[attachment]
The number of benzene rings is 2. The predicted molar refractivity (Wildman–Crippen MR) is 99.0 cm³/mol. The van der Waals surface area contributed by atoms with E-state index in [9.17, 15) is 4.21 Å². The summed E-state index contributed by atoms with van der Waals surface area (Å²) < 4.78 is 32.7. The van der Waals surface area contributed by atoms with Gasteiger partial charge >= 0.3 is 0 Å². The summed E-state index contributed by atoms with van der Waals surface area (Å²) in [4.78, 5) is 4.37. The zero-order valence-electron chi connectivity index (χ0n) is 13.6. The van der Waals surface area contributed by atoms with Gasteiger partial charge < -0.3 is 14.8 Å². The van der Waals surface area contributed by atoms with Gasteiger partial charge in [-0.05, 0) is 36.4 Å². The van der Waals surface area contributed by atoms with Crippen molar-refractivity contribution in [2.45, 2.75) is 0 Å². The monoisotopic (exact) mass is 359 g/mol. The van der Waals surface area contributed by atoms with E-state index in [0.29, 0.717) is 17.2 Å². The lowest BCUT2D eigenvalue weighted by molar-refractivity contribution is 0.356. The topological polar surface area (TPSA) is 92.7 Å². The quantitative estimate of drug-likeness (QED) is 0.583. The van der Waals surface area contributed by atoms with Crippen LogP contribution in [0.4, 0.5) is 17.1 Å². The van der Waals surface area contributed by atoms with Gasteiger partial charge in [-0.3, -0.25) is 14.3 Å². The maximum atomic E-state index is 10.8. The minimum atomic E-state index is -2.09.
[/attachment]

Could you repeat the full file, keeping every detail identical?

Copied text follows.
The number of benzene rings is 2. The predicted molar refractivity (Wildman–Crippen MR) is 99.0 cm³/mol. The van der Waals surface area contributed by atoms with E-state index in [9.17, 15) is 4.21 Å². The summed E-state index contributed by atoms with van der Waals surface area (Å²) < 4.78 is 32.7. The van der Waals surface area contributed by atoms with Gasteiger partial charge >= 0.3 is 0 Å². The summed E-state index contributed by atoms with van der Waals surface area (Å²) in [4.78, 5) is 4.37. The zero-order valence-electron chi connectivity index (χ0n) is 13.6. The van der Waals surface area contributed by atoms with Gasteiger partial charge < -0.3 is 14.8 Å². The van der Waals surface area contributed by atoms with Gasteiger partial charge in [-0.05, 0) is 36.4 Å². The van der Waals surface area contributed by atoms with Crippen molar-refractivity contribution in [2.45, 2.75) is 0 Å². The monoisotopic (exact) mass is 359 g/mol. The van der Waals surface area contributed by atoms with E-state index in [0.29, 0.717) is 17.2 Å². The lowest BCUT2D eigenvalue weighted by molar-refractivity contribution is 0.356. The topological polar surface area (TPSA) is 92.7 Å². The quantitative estimate of drug-likeness (QED) is 0.583. The van der Waals surface area contributed by atoms with Crippen LogP contribution in [0.4, 0.5) is 17.1 Å². The van der Waals surface area contributed by atoms with Gasteiger partial charge in [-0.3, -0.25) is 14.3 Å². The maximum atomic E-state index is 10.8. The minimum atomic E-state index is -2.09.